China’s pharmaceutical landscape has seen some significant changes recently. Growing discontent among the domestic public and rising pressure from the international community have ensured that the government’s recently released proposal to restructure the country’s health care system has much more substantial implications than just political posturing. Meanwhile, the newly opened Beijing and Shanghai offices of the U.S. FDA (Food and Drug Administration) in late November have signaled China’s increasing integration into the West’s pharmaceutical system.

Rachel Lee, partner and managing director in The Boston Consulting Group’s Shanghai Office, a 1998 Wharton graduate and a veteran in pharmaceutical industry, recently spoke with China Knowledge at Wharton about the growing presence of global pharmaceutical companies in China and what it takes to succeed in the country’s rapidly changing market.

Among her insights: Global pharmaceuticals are entering a new stage of development in China, and although the fast-growing industry is not on the frontline to be hit by the still-unfolding global financial crisis, multinationals have some unique challenges to overcome. She also offered her suggestions about how multinationals can survive in China’s post-reform pharmaceutical market.

Below is an edited version of the interview:

China Knowledge at Wharton: Let’s begin with an historical overview. What has been happening with global pharmaceutical companies in China over the last two decades?

Lee: Historically, over the past 15 or 20 years, we’ve seen multinationals entering into China, and if you look at top 20 global pharmaceutical companies today, almost every one of them has a presence here now. Multinationals brought both innovative products as well as general products to the China market, and they invested in factories and started manufacturing products locally…. That was in the late 1980s and early 1990s. There was also a wave echoing the government policy which encouraged multinationals to invest in China so the locals could learn more about technology.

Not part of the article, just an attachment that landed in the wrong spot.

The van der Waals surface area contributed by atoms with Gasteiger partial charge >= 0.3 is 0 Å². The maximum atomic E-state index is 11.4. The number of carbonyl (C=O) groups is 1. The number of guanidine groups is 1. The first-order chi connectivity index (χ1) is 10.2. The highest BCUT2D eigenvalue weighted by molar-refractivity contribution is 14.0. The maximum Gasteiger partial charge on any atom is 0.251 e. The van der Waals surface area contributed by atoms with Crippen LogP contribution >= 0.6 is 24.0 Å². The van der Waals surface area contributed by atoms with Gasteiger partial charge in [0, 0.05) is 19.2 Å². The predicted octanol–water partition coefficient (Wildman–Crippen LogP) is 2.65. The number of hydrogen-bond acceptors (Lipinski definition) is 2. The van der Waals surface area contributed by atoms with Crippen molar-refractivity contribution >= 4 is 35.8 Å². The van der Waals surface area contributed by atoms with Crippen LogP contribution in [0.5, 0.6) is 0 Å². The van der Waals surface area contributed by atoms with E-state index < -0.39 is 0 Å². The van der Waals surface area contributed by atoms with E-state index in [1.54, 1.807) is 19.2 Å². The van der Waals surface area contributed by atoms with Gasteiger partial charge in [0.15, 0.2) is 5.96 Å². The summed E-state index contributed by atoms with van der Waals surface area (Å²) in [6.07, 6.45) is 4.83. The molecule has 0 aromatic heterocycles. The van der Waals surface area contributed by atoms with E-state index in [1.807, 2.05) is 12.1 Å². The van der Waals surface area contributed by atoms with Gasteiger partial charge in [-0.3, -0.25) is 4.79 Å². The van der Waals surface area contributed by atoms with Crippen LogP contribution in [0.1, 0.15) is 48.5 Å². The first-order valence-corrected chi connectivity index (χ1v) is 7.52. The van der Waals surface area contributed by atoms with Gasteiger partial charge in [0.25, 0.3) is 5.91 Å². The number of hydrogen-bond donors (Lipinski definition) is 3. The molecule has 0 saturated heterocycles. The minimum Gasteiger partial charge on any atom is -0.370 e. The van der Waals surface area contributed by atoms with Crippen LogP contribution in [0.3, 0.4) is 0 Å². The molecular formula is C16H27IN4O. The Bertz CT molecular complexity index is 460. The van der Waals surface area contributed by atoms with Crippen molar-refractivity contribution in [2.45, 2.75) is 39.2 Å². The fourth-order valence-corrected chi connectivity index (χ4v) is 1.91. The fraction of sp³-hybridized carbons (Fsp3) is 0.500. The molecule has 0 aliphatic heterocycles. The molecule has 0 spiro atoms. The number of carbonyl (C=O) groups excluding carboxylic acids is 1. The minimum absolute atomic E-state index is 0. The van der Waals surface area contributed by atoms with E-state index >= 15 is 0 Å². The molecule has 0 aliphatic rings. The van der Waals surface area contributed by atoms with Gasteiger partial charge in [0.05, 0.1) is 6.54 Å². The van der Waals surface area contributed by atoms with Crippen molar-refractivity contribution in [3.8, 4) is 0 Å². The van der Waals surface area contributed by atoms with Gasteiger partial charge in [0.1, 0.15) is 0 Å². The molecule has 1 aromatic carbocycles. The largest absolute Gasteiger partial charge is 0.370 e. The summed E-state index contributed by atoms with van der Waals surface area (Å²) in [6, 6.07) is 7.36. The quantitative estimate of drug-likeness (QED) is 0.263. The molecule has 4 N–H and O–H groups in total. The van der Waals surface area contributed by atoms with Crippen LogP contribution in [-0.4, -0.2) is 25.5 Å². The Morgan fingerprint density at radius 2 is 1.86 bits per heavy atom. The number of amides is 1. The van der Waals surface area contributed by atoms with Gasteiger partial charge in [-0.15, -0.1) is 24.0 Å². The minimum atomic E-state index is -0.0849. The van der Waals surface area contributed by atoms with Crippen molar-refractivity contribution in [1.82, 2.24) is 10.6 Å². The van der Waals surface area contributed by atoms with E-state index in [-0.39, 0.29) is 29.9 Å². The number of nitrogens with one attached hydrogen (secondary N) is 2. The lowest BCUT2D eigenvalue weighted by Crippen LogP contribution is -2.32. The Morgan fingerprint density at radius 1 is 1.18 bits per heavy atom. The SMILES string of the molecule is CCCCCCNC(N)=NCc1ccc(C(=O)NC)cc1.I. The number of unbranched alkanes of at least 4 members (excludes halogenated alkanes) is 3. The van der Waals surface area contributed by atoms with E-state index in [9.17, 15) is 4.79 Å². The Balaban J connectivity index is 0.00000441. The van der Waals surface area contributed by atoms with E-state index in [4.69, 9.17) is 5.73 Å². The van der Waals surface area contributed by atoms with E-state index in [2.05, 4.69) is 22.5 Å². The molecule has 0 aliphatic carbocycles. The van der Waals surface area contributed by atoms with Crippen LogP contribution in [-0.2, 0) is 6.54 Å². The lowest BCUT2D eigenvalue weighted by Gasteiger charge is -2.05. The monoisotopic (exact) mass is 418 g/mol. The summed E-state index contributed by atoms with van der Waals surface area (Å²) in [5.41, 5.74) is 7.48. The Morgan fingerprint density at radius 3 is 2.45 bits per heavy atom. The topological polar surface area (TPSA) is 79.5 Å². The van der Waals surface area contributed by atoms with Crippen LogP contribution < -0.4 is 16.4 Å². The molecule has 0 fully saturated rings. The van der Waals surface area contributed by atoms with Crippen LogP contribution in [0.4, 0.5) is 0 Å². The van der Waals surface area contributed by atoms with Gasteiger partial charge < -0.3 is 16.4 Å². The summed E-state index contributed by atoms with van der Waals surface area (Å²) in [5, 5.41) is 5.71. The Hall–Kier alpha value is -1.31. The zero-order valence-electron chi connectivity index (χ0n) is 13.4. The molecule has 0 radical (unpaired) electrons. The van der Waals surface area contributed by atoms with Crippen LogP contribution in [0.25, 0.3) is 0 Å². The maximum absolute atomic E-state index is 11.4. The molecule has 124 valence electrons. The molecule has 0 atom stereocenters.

China Knowledge at Wharton: Are multinational companies selling the same drugs in China as they do in the West?

Lee: Essentially, they have been selling the global portfolio [in China], but only in a selective manner. Typically, they choose older products for the China market; in other words, the latest, most innovative products will not be in China immediately — there is a time lag. But since the multinationals first entered into China, they enjoyed a preferential pricing treatment from the Chinese government. As long as you are the original inventor of the compound, you will be given a price premium.

China Knowledge at Wharton: Are multinationals doing well in China, compared with local players?

Lee: They have been doing fairly well because of the price premium offered by the government. They are selling good products, but some of them are essentially off patent globally. And with insurance coverage and self pay, they are mainly addressing patients who can afford those products in the top-tier cities. On the other hand, I think the locals are still very strong in terms of market share. Multinationals have about 30%, and the locals are about 70%.